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4.28.2015

Dunbar Bluestone Quarry/Rippling Waters Restaurant Ruins

So we were driving along this nice country road on our way back from Ohiopyle. All of a sudden I see this giant ruin that makes absolutely no sense. Naturally I had to pull over and check it out. It sorta looked like a bridge pier, but the hill on the other side of the creek was much too steep.
This little pier is in the middle of the creek, and the placement did not make much sense. Knowing southwestern Pennsylvania, my only educated guess is that this had something to do with a coke oven or early heavy industry. Here is a photo of an old furnace from that time period. Still not quite a match though.
At this point while I am taking the pictures, I was getting more and more puzzled. The ruins really did not seem to make any sense. 
 The construction of the piers and wall are a mix of concrete, boulders, and brickwork.
 And there is another pier on the other side of the creek.
 The biggest piece is this large wall. It seems to be hanging on by a thread and on the verge of collapse.
 The wall seems to be held up with giant logs with steel rebarb pointing out of them? This is flat out bizarre.
 Brick and concrete construction. This looks similar to the old bee-hive coke ovens, but I am not seeing a place where the chimneys could come out.
 I am not sure how this wall is still standing.
 I never saw anything quite like this. I am not sure if this is some sort of temporary project to hold up the wall, or if this is how it was originally.
Talk about a strange relic! 
 Now this is located about a hundred yards diagonally from the creek and slightly uphill.
With some research I found that the creek remnants were repurposed into a restaurant in 1969, into the Dunbar Rippling Waters Drive In. The only thing I can find is that this was really short lived, having closed in the early 1970s. This article states that it was built in "the foundation of a historic limestone quarry tipple." This tipple dates back to 1895. This helps make sense of it now. It also states that the restaurant utilized a fountain that flowed from a pipe upstream that once served the old Dunbar blast furnaces.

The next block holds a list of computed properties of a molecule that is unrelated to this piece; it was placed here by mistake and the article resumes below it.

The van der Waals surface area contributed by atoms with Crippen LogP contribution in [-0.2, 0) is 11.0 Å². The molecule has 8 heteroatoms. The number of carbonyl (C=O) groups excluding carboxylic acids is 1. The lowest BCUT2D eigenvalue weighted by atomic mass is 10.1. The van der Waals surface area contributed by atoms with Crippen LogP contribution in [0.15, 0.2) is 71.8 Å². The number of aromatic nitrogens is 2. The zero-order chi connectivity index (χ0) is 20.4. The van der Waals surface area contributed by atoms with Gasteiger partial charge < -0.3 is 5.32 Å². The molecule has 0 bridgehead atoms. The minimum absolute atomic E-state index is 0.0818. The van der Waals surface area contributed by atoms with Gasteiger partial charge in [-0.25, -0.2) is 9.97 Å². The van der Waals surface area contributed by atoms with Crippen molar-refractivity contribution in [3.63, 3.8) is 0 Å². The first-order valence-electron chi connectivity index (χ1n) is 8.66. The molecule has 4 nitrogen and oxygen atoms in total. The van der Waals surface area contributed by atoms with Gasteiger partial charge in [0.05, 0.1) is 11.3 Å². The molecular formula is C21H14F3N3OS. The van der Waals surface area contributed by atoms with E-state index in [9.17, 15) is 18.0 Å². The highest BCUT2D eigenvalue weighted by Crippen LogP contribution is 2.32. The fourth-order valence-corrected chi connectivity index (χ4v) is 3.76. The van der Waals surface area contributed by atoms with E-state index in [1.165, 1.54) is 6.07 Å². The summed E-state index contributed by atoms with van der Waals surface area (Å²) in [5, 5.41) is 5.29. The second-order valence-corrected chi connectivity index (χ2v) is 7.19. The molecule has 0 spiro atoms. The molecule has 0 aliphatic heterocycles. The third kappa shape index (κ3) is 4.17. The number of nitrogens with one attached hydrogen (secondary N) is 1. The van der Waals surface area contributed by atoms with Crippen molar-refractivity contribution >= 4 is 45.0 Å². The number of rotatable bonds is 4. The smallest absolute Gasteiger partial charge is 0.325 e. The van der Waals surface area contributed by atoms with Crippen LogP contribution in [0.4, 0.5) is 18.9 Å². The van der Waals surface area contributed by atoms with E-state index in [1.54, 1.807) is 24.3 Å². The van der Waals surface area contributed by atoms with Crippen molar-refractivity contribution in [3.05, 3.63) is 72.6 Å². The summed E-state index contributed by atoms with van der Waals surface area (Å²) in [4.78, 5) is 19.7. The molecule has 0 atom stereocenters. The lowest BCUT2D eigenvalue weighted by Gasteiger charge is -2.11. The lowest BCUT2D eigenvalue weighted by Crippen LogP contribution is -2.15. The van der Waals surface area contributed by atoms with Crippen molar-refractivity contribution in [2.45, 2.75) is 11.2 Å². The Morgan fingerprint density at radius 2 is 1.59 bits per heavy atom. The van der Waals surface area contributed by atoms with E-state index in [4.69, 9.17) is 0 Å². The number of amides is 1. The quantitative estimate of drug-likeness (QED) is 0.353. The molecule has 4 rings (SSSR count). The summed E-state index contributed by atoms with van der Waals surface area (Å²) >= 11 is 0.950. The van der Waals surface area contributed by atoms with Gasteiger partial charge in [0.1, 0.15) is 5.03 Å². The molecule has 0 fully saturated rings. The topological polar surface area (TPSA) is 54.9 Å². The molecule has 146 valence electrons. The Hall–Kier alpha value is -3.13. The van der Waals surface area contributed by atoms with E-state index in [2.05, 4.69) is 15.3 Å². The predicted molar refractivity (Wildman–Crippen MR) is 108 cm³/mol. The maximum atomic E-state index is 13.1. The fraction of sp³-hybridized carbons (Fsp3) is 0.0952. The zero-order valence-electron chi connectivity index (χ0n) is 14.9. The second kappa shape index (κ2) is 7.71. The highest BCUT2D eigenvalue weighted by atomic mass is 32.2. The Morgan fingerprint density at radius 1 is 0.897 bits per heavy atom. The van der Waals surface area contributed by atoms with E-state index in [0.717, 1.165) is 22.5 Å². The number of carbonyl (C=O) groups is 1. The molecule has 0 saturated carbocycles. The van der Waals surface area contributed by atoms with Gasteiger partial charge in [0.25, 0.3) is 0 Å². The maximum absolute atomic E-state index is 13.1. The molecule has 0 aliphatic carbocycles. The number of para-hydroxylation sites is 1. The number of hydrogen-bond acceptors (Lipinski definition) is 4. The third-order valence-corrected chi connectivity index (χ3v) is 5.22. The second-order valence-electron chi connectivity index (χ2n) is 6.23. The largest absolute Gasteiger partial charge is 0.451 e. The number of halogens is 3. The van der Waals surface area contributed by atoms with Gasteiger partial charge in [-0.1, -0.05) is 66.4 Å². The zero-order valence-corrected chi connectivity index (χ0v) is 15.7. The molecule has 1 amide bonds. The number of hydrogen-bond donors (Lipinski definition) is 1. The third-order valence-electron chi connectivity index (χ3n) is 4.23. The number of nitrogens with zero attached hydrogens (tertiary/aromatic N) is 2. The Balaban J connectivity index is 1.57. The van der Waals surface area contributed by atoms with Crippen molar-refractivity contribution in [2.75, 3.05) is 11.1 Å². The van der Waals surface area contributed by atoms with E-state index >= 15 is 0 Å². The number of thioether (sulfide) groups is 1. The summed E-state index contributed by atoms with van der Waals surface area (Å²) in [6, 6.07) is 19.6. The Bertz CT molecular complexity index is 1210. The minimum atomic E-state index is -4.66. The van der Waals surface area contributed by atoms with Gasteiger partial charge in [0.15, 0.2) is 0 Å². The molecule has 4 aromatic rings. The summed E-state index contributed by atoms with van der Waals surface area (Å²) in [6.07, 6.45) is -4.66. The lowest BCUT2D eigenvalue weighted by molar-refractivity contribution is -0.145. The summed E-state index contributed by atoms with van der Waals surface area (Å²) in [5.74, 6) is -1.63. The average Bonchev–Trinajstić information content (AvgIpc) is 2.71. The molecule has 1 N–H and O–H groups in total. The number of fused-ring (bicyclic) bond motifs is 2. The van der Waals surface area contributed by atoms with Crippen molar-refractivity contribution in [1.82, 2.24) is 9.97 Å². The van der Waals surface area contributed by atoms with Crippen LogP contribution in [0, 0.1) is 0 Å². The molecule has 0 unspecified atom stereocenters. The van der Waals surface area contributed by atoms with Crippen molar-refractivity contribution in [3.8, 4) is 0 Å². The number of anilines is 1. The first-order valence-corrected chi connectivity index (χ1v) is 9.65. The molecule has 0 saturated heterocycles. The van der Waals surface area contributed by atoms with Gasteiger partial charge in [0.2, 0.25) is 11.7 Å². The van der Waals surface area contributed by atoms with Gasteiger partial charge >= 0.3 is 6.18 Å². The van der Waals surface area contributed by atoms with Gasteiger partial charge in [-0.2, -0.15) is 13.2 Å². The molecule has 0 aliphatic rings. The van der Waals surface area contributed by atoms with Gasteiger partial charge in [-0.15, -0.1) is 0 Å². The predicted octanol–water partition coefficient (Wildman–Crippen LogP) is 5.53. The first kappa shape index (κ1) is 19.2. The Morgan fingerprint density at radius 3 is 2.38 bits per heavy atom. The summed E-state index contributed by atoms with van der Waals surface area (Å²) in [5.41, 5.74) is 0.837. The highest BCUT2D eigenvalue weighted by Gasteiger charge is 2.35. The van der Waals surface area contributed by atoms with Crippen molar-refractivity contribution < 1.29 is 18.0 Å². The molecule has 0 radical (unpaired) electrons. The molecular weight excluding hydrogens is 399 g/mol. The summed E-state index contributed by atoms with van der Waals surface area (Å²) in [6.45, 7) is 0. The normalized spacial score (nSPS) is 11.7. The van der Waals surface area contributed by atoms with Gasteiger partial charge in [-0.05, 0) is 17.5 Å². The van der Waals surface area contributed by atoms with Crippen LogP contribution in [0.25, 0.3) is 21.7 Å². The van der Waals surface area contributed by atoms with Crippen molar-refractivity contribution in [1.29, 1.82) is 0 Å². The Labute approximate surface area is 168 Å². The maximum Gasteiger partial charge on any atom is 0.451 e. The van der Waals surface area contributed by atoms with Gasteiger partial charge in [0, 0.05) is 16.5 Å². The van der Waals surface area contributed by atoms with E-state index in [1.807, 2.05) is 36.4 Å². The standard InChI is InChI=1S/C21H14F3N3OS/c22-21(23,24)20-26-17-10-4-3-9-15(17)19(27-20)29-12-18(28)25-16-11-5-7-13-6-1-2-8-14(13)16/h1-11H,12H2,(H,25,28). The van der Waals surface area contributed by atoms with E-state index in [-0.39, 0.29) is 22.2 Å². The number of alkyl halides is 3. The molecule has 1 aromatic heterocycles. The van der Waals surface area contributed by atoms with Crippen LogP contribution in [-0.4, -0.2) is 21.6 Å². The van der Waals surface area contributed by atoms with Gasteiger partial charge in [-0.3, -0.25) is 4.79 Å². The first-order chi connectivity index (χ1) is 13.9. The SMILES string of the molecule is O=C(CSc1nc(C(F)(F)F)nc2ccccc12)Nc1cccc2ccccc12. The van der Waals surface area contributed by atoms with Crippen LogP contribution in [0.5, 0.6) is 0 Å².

With a little more digging, I have found these images from the Dunbar Historical Society, fully answering the questions. The spot up the hill was the foundation for one of the buildings from the Bluestone Operation that was once here, as was the spot where the restaurant is. The first photo is of the structure that was up the hill. The second photo shows the Rippling Waters Restaurant, and clearly demonstrates that the restaurant was built into an identical foundation to the other Bluestone Building.
The Rippling Waters Restaurant was a repurposing of one of the foundations from one of the remaining buildings. 

The Bluestone Quarry buildings sat in ruin for decades after a huge flood swept through and destroyed the operation. This article from 1912 talks about the flood that caused devastation to the Bluestone Quarry and the town of Dunbar.
So mystery solved! Digging for information about things like this always fascinates me. 


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